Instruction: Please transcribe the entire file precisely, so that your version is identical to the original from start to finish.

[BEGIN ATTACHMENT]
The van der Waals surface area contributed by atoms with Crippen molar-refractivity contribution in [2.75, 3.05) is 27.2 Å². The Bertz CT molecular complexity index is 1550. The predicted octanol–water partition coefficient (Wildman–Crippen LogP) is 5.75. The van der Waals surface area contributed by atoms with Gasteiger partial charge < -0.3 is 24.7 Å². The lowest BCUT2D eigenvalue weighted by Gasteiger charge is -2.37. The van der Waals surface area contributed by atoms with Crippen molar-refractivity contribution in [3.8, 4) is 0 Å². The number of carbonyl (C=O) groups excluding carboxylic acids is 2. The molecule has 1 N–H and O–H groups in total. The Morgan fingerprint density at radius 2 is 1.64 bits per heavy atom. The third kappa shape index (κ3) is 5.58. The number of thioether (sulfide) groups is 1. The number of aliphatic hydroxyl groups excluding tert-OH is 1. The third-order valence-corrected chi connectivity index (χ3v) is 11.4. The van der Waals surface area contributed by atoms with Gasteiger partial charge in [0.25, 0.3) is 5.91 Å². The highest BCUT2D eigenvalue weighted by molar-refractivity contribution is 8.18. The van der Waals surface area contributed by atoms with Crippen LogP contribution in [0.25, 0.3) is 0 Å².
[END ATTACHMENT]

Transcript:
The van der Waals surface area contributed by atoms with Crippen molar-refractivity contribution in [2.75, 3.05) is 27.2 Å². The Bertz CT molecular complexity index is 1550. The predicted octanol–water partition coefficient (Wildman–Crippen LogP) is 5.75. The van der Waals surface area contributed by atoms with Gasteiger partial charge < -0.3 is 24.7 Å². The lowest BCUT2D eigenvalue weighted by Gasteiger charge is -2.37. The van der Waals surface area contributed by atoms with Crippen molar-refractivity contribution in [3.8, 4) is 0 Å². The number of carbonyl (C=O) groups excluding carboxylic acids is 2. The molecule has 1 N–H and O–H groups in total. The Morgan fingerprint density at radius 2 is 1.64 bits per heavy atom. The third kappa shape index (κ3) is 5.58. The number of thioether (sulfide) groups is 1. The number of aliphatic hydroxyl groups excluding tert-OH is 1. The third-order valence-corrected chi connectivity index (χ3v) is 11.4. The van der Waals surface area contributed by atoms with Gasteiger partial charge in [0.25, 0.3) is 5.91 Å². The highest BCUT2D eigenvalue weighted by molar-refractivity contribution is 8.18. The van der Waals surface area contributed by atoms with Crippen LogP contribution in [0.25, 0.3) is 0 Å².